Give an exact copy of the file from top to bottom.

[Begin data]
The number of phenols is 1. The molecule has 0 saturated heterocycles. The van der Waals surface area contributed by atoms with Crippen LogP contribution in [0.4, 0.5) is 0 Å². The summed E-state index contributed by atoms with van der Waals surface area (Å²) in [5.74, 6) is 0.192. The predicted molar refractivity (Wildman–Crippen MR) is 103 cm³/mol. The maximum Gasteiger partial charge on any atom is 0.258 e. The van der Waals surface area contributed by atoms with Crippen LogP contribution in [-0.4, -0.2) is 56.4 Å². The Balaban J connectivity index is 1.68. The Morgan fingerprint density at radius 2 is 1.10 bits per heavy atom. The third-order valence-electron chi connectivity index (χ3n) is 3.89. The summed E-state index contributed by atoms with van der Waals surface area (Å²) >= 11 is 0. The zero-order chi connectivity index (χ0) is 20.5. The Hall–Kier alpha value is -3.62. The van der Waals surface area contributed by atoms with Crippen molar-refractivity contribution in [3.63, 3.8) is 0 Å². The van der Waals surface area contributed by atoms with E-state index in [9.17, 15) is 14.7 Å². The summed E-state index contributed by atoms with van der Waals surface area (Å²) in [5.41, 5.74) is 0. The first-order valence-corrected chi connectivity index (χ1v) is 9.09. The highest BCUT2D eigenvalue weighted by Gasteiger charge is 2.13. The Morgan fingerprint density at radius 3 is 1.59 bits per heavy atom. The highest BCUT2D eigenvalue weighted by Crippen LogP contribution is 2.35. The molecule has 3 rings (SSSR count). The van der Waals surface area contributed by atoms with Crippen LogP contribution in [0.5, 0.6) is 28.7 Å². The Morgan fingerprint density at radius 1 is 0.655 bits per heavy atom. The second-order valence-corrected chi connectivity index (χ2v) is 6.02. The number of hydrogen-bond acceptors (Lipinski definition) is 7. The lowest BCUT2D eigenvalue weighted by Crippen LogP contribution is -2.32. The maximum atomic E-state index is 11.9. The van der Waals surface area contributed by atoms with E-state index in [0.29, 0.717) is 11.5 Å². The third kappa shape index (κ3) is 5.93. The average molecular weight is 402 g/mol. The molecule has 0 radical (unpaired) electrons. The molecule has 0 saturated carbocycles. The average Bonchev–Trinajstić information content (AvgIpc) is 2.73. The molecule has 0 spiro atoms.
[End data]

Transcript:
The number of phenols is 1. The molecule has 0 saturated heterocycles. The van der Waals surface area contributed by atoms with Crippen LogP contribution in [0.4, 0.5) is 0 Å². The summed E-state index contributed by atoms with van der Waals surface area (Å²) in [5.74, 6) is 0.192. The predicted molar refractivity (Wildman–Crippen MR) is 103 cm³/mol. The maximum Gasteiger partial charge on any atom is 0.258 e. The van der Waals surface area contributed by atoms with Crippen LogP contribution in [-0.4, -0.2) is 56.4 Å². The Balaban J connectivity index is 1.68. The Morgan fingerprint density at radius 2 is 1.10 bits per heavy atom. The third-order valence-electron chi connectivity index (χ3n) is 3.89. The summed E-state index contributed by atoms with van der Waals surface area (Å²) >= 11 is 0. The zero-order chi connectivity index (χ0) is 20.5. The Hall–Kier alpha value is -3.62. The van der Waals surface area contributed by atoms with Crippen molar-refractivity contribution in [3.63, 3.8) is 0 Å². The van der Waals surface area contributed by atoms with E-state index in [9.17, 15) is 14.7 Å². The summed E-state index contributed by atoms with van der Waals surface area (Å²) in [5.41, 5.74) is 0. The first-order valence-corrected chi connectivity index (χ1v) is 9.09. The highest BCUT2D eigenvalue weighted by Gasteiger charge is 2.13. The Morgan fingerprint density at radius 3 is 1.59 bits per heavy atom. The highest BCUT2D eigenvalue weighted by Crippen LogP contribution is 2.35. The molecule has 3 rings (SSSR count). The van der Waals surface area contributed by atoms with Crippen LogP contribution in [0.5, 0.6) is 28.7 Å². The Morgan fingerprint density at radius 1 is 0.655 bits per heavy atom. The second-order valence-corrected chi connectivity index (χ2v) is 6.02. The number of hydrogen-bond acceptors (Lipinski definition) is 7. The lowest BCUT2D eigenvalue weighted by Crippen LogP contribution is -2.32. The maximum atomic E-state index is 11.9. The van der Waals surface area contributed by atoms with E-state index in [0.29, 0.717) is 11.5 Å². The third kappa shape index (κ3) is 5.93. The average molecular weight is 402 g/mol. The molecule has 0 radical (unpaired) electrons. The molecule has 0 saturated carbocycles. The average Bonchev–Trinajstić information content (AvgIpc) is 2.73. The molecule has 0 spiro atoms.